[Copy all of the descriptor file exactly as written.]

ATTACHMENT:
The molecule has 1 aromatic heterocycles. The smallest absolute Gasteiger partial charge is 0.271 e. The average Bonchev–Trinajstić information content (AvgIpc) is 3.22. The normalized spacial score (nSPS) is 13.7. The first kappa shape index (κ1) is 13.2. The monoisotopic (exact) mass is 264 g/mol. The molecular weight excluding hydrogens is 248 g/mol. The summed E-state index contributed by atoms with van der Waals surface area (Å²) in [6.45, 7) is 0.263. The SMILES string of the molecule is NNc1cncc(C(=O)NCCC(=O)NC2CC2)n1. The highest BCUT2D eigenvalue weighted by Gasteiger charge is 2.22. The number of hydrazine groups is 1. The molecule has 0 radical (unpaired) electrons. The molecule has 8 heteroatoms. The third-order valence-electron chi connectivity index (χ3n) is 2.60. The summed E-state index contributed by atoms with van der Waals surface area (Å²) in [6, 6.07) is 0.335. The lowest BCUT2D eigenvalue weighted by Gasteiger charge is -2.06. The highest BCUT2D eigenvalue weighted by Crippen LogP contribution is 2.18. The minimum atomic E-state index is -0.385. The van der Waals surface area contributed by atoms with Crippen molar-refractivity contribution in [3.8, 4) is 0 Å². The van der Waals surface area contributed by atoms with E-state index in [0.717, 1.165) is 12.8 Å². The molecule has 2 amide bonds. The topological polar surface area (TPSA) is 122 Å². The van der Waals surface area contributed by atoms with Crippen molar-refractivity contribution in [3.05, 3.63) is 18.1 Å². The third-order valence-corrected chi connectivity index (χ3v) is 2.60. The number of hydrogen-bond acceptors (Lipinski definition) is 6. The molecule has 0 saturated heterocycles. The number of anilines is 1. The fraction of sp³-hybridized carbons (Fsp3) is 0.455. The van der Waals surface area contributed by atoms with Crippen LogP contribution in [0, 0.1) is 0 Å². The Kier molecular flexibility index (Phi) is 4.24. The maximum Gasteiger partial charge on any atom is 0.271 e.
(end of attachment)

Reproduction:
The molecule has 1 aromatic heterocycles. The smallest absolute Gasteiger partial charge is 0.271 e. The average Bonchev–Trinajstić information content (AvgIpc) is 3.22. The normalized spacial score (nSPS) is 13.7. The first kappa shape index (κ1) is 13.2. The monoisotopic (exact) mass is 264 g/mol. The molecular weight excluding hydrogens is 248 g/mol. The summed E-state index contributed by atoms with van der Waals surface area (Å²) in [6.45, 7) is 0.263. The SMILES string of the molecule is NNc1cncc(C(=O)NCCC(=O)NC2CC2)n1. The highest BCUT2D eigenvalue weighted by Gasteiger charge is 2.22. The number of hydrazine groups is 1. The molecule has 0 radical (unpaired) electrons. The molecule has 8 heteroatoms. The third-order valence-electron chi connectivity index (χ3n) is 2.60. The summed E-state index contributed by atoms with van der Waals surface area (Å²) in [6, 6.07) is 0.335. The lowest BCUT2D eigenvalue weighted by Gasteiger charge is -2.06. The highest BCUT2D eigenvalue weighted by Crippen LogP contribution is 2.18. The minimum atomic E-state index is -0.385. The van der Waals surface area contributed by atoms with Crippen molar-refractivity contribution in [3.8, 4) is 0 Å². The van der Waals surface area contributed by atoms with E-state index in [0.717, 1.165) is 12.8 Å². The molecule has 2 amide bonds. The topological polar surface area (TPSA) is 122 Å². The van der Waals surface area contributed by atoms with Crippen molar-refractivity contribution in [3.05, 3.63) is 18.1 Å². The third-order valence-corrected chi connectivity index (χ3v) is 2.60. The number of hydrogen-bond acceptors (Lipinski definition) is 6. The molecule has 0 saturated heterocycles. The number of anilines is 1. The fraction of sp³-hybridized carbons (Fsp3) is 0.455. The van der Waals surface area contributed by atoms with Crippen LogP contribution in [0, 0.1) is 0 Å². The Kier molecular flexibility index (Phi) is 4.24. The maximum Gasteiger partial charge on any atom is 0.271 e.